Government decrees ex-Duke researcher faked findings
Posted November 9, 2015
Durham, N.C. — The federal government on Monday issued its final ruling in the case of a former Duke University researcher whose claims that he discovered a better way to treat cancer were found to be exaggerated.
The Office of Research Integrity in the U.S. Department of Health and Human Services found that Dr. Anil Potti "engaged in research misconduct" by including falsified data in his results.
Potti claimed he had discovered how to match a patient's tumor to the best chemotherapy drug. Duke halted work on his clinical trials after learning he exaggerated his credentials, including claiming that he was a Rhodes scholar.
The university later retracted nine articles published on Potti's research after the falsified data came to light.
In May, Duke settled for an undisclosed amount lawsuits brought by patients in the clinical trial and the estates of patients who have since died. The lawsuits alleged that researchers raised questions about Potti's research as far back as 2006, but Duke still enrolled patients in three clinical trials, hoping to patent and spin off a cancer-screening test.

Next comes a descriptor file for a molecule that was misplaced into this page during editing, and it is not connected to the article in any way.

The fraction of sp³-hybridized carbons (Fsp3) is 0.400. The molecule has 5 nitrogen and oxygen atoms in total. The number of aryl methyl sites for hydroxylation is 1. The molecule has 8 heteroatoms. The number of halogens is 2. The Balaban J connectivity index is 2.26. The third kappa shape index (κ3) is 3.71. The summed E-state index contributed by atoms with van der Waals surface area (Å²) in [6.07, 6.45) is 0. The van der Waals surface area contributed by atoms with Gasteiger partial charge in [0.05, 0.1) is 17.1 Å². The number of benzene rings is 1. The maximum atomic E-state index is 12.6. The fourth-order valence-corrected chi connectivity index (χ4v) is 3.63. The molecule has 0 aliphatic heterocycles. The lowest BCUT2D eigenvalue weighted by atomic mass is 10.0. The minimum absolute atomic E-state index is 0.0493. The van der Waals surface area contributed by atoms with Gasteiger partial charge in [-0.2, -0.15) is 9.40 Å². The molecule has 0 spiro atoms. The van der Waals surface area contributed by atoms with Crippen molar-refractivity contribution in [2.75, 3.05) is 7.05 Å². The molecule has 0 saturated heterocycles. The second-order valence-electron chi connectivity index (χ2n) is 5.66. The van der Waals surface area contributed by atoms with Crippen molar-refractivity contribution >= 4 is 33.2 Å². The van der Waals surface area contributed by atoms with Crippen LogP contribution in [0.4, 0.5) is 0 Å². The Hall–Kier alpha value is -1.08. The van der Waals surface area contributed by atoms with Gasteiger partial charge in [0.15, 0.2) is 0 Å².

Potti has entered a voluntary settlement agreement with the Office of Research Integrity in which he agreed to be supervised if he conducts any research in the next five years funded by the U.S. Public Health Service. Under the settlement, he neither admits nor denies the agency's findings.
"We are pleased with the finding of research misconduct by the federal Office of Research Integrity related to work done by Dr. Potti," Michael Schoenfeld, Duke vice president for public affairs and government relations, said in a statement. "We trust this will serve to fully absolve the clinicians and researchers who were unwittingly associated with his actions, and bring closure to others who were affected."